I wake and remember this line of broken-down houses, which I know is in a suburb by the sea, a real place — a place I could visit. What I don't know is whether these houses and driveways and inhabitants are memories or dreams.

1. Albany Surprise was the distinctively flavoured grape that grew in every New Zealand quarter-acre section in the mid 20th century. It's still available, but not as common as it once was.
1.Once, years ago, this housed chooks.
2. Part of the ANZAC memorial on No. 4 Line, Pohangina Valley.

Photos and original text © 2009 Pete McGregor

21 September 2009

This rock belongs to us all

Dawn light filters through the matchstick blind as International Rock Flipping Day begins. Outside, a tui squawks and chuckles, probably from among the mass of yellow flowers on the big kowhai by the gate, and when Anne-Marie pulls up the blind on the east window the sky's the pale blue of a starling's egg—that slightly cold colour with the promise of warmth.

I get a cup of tea in bed, with toast and quince jam, and shortly afterwards she brings in a small leaf from some lawn weed. She holds it out for me to inspect. It's covered with dew.
"Not dew", she says.
I touch it. It's hard, like tiny crystals.
"Frost", she says. "Very light, but definitely a frost".

But by mid morning not a trace remains. Ted sits propped against the back door frame, panting rapidly with his fluffy belly exposed to the sun's heat. He looks like a small buddha, but Maisie sits in the dignified pose of the Sphinx, surveying her Flatwormdomain to keep it free from blackbirds and other insolent intruders. She pants too, though, and blinks in the bright, hot sun.

Where will we flip our first rock today?

Anne-Marie suggests either Castlecliff or Waiinu because they're both beaches Ted will enjoy. I, being misanthropic, opt for the less populated Waiinu, so we leave in the late morning, arriving at a deserted parking spot near a paddock of steers. Paint peels and flakes from the sun-bleached DOC [1] sign, but this is not Waiinu, it's the access to the mouth of the Waitotara river. Anne-Marie had tempted me with tales of an ancient, drowned totara forest, and the prospect of seeing drowned trees, thousands of years old, reaching for the sky from watery graves, had been too much.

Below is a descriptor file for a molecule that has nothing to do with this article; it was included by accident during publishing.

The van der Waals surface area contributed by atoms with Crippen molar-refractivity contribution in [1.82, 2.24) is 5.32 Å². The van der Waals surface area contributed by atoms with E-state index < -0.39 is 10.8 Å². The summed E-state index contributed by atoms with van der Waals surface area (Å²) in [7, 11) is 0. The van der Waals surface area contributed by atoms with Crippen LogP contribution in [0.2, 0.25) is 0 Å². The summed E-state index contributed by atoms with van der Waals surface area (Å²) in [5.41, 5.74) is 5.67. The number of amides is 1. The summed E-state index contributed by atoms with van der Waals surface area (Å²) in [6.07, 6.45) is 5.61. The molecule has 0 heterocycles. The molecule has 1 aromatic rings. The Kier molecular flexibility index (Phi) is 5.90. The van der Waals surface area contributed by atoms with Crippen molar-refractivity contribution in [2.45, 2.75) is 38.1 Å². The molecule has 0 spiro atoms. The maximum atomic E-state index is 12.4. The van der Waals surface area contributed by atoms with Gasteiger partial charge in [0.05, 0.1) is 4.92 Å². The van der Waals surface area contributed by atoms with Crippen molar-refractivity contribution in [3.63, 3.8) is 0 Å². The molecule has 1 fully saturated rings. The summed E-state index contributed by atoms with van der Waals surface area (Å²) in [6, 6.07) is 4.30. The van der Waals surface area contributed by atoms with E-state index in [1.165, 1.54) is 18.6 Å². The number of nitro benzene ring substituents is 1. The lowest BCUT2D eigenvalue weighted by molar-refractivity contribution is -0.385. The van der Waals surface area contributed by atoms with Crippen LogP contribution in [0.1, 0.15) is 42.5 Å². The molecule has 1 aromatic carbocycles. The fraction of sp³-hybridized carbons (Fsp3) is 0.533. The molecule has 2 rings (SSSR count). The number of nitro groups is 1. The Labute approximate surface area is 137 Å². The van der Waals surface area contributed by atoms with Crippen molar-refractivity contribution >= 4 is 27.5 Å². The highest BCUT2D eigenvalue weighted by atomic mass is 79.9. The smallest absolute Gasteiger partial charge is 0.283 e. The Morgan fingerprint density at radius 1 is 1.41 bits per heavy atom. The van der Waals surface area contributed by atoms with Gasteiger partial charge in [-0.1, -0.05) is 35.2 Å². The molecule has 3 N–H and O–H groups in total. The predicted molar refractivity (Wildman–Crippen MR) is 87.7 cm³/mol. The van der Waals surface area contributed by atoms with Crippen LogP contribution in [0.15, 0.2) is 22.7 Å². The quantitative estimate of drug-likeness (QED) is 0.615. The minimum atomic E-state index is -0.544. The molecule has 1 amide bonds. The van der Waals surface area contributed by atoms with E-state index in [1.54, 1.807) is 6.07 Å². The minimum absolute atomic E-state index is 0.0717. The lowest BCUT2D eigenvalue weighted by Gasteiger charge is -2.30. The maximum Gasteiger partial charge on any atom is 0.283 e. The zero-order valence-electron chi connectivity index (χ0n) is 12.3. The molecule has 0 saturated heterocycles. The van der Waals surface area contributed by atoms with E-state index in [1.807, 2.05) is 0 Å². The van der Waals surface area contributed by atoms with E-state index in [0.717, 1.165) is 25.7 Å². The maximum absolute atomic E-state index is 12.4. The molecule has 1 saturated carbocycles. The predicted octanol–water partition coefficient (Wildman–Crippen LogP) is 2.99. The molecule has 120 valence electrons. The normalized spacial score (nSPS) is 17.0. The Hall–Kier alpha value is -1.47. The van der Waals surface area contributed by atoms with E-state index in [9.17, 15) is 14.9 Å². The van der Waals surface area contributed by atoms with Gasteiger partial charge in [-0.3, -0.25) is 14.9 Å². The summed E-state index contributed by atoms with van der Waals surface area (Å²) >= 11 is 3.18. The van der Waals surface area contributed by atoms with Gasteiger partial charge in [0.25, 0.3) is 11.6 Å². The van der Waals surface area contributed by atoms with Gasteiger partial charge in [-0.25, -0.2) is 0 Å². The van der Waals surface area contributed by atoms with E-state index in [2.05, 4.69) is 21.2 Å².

So here we are, and Ted's beside himself with the prospect of exploring new territory, with delicious bucolic smells and mud and dung and other forms of dog porn. Given the temptations, he's surprisingly well-behaved though: happy to trot along with Anne-Marie in tow on a tight but not straining leash. We walk the quiet, slightly windswept track with a narrow strip of diverse native shrubs on our left between us and the river, and on our right a low, three wire electric fence separating us from the small mob of steers tracking us with that characteristic mixture of curiosity and fear—they come right up to the fence to stare at us, puffing steam from snotty nostrils, but when I turn to look back at them they run away like hysterical children. Then they trot back because they still can't figure us out.

Skylarks sing above the paddocks; two blackbacked gulls roost on a log in the slow-flowing, murky river; once a pheasant flushes with a roar of wings from just a few metres away and flies low and fast across the river. Porcellio scaberA couple of utes [2] bounce and joggle past on their way back from the beach, going slowly, waving hello as they pass by.

We cross a Taranaki gate [3] and walk a couple of metres down to the edge of the river. Ted marches in, of course, but I refuse to get my feet wet so hold him on an outstretched leash. The three of us wander along the wet, black sand, out of sight of the track, in our own world, our own time. It feels as if we've left the world of people and cars and entered the world of birds and water and washed-up memories from a hundred years into the future, when all the towns and cities and lonely farmhouses have fallen into ruin. Ahead in the distance, eight white birds roost on a log jam a long way from the shore. I think they're spoonbills, but I've left my binoculars in the Pohangina valley (accidentally) along with the big lens (deliberately). Nearby, the drowned totara forest emerges from the wind-rippled water. It's not what I was expecting—all that's visible is a small collection of small, knob-like stumps.